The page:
You can also lop 50 percent off your utility bill by replacing the bulbs in just 25 percent of your most frequently used fixtures with compact fluorescents (CFLs). Some CFLs offer softer color and ballasts designed to eliminate humming. Also consider replacing torchère lamps with halogen bulbs--they use 60 to 80 percent more energy than fixtures fitted with CFLs. Install motion or light sensors on outdoor lighting so that fixtures turn on only when needed.

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Daylight saving time gets a new start
Two years ago, President Bush signed the Energy Policy Act of 2005, extending daylight saving time (DST) by 4 weeks in the United States. DST will now begin on the second Sunday of March (March 11, 2007) and end the first Sunday of November (Nov. 4, 2007). Use the calculator here to find DST start and end dates through 2099.

The extended DST is intended to reduce energy usage over the 34 weeks it will be in effect. In 2001, Linda Lawson, the acting deputy assistant secretary for transportation policy, reported that a 1975 U.S. Department of Transportation study concluded that DST might result in "electricity savings of 1 percent in March and April, equivalent to roughly a hundred thousand barrels of oil daily over the two months." However, she also said, "There have been dramatic changes in lifestyle and commerce since we completed our studies that raise serious questions about extrapolating conclusions from our studies into today's world."

Congress can revert to the previous DST if the reduction in energy use proves insignificant.

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February 28, 2007
Faster Mowing for Harried Homeowners
 More lawn mower and tractor manufacturers are debuting products that promise to speed cutting grass, leaving you more time time to paint the living room, install a new toilet or kitchen floor, and do other long-delayed chores.

The latest case in point is Cub Cadet’s screaming-yellow i1046 lawn tractor (shown). Unlike most front-engine, rear-drive tractors, this one has rear-wheel steering and front wheels that steer all the way to the horizontal position so that it can scoot around palm trees, posts, and other narrow yard obstacles in one pass. That puts this new tractor directly against rear-engine, zero-turn-radius machines, a rapidly growing category of tight-turning mowers that are migrating from pro landscapers to homeowners as prices drop from $4,000 to $5,000 to less than $3,000 for some models.

The major difference: The i1046 steers with a simple, intuitive wheel like those on other lawn tractors instead of the twin tillers that control both steering and ground speed on zero-turn machines. While John Deere’s now-discontinued Spin Steer tractor offered a similar design, this one combines those perks with 46-inch mowing.

But this model’s performance proved less inspiring during weeks of mowing, mulching, and bagging over our test turf in Fort Myers, Fla. Then there’s its $3,400 price tag. While our results are still being checked and rechecked before we publish them in our upcoming mower and tractor report in the May 2007 issue of Consumer Reports (on sale in April), we can safely say that you’ll spend roughly the same or less for two new zero-turn mowers and get better mowing, albeit with tillers for steering.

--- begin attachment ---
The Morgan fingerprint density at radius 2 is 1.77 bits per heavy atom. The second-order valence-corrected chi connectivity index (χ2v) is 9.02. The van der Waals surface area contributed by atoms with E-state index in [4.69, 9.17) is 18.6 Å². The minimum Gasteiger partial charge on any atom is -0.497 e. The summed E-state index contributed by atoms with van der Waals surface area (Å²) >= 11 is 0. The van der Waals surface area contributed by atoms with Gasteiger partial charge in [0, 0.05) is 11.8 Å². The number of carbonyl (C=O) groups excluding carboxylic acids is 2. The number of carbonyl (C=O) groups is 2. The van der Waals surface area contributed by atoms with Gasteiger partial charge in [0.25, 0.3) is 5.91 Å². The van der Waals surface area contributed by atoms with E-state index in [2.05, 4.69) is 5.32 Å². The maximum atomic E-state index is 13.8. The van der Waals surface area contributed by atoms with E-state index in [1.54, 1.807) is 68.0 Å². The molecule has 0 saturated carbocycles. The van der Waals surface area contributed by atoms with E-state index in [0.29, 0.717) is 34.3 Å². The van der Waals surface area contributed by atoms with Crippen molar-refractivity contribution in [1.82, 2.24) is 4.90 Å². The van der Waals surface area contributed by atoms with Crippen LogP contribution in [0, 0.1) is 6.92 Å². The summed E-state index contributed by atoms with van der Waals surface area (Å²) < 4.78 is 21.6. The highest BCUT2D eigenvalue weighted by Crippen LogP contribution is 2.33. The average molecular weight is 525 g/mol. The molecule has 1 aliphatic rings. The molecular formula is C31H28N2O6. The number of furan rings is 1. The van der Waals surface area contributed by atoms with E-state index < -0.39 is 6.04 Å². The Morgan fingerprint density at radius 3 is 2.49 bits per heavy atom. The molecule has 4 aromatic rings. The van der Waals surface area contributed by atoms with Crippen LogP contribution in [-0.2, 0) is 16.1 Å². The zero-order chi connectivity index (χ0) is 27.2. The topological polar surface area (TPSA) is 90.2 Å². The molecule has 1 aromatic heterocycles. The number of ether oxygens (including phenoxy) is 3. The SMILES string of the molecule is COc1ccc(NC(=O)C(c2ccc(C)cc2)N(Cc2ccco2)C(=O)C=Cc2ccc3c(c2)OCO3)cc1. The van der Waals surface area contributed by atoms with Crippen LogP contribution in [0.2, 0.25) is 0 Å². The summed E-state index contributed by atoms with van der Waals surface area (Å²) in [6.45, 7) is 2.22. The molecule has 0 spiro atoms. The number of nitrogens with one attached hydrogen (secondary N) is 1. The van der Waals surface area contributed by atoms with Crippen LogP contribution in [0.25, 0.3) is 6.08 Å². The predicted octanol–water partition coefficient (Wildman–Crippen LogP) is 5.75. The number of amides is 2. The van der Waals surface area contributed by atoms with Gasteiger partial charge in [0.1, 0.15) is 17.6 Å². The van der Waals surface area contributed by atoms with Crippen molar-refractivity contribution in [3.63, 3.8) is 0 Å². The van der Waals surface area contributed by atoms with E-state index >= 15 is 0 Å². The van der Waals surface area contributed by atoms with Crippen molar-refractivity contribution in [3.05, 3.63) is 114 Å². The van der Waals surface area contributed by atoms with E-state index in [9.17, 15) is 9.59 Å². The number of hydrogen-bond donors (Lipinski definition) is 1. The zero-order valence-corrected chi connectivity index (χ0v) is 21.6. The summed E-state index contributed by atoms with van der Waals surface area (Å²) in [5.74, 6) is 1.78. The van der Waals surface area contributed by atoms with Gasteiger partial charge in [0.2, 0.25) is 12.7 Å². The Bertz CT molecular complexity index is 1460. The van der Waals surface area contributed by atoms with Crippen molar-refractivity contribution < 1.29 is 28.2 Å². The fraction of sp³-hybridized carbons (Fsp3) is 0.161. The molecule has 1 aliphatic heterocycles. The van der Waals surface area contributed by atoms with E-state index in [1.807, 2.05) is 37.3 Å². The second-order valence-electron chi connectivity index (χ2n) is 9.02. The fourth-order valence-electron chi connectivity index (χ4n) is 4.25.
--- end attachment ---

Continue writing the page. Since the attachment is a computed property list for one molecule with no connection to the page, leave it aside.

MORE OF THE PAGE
Want easy steering-wheel control with turning that’s nearly as tight? The John Deere X304 lawn tractor ($3,500) costs about the same and mows, mulches, and bags with aplomb.

You’ll see our first-ever comparisons of mowers, tractors, and zero-turn-radius machines together in the May 2007 issue. Our 10-page special yard-and-garden report also includes advice on how to deal with the most common lawn problems, along with what many of you are doing right. Meanwhile, check out our free advice on choosing the right mower, tractor, or zero-turn-radius machine and  maintaining the mower or tractor you already own.—Bob Markovich

Technorati Tags: Cub Cadet, John Deere, lawn mower, lawnmower, tractor

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February 22, 2007
Tankless water heater recall
If you are among the increasing number of people using a tankless water heater at your home, check your model to ensure you’re not facing a potential carbon-monoxide problem.

The U.S. Consumer Product Safety Commission on February 20, 2007, announced a recall of 42,200 Power Vent 199,900-Btu-per-hour tankless water heaters because of the risk of carbon-monoxide poisoning. The CPSC says you should stop using your unit immediately. The water heaters ($800 to $1,300) were sold between May 2004 and December 2006 under the Paloma, Rheem, Rheem-Ruud, and Richmond brand names.

Pieces inside the water heater can move around during transport, causing an air-filter door switch to malfunction, according to the CPSC. If the switch fails and the door cannot close properly, dust and lint can accumulate and lead to a CO-poisoning hazard. As of the recall date, no injuries had been reported.

For more information and to find the model number of recalled units, contact Rheem at 866-369-4786 (8 a.m. to 8 p.m. ET Monday through Friday; 10 a.m. to 5:30 p.m. ET on weekends) or go to www.tankless-recall.com. The company will repair your water heater at no charge.—Mitch Lipka

Essential information: Read  “Protect yourself against carbon-monoxide poisoning” for expert tips on avoiding CO poisoning. Also see our report on CO detectors and our exclusive interactive on smoke detectors. (Both are available to subscribers.)

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February 16, 2007
The ever-expanding American home
It’s not only American consumers who are growing in size. The average single-family home has “supersized” 48 percent, going from 1,660 square feet to 2,459 square feet in 2006, according to Gopal Ahluwalia, staff vice president for research for the National Association of Home Builders, who gave a presentation on February 8 at the International Builders’ Show. By 2015, says Ahluwalia, the average home will have gone on a bit of diet and will total 2,330 square feet.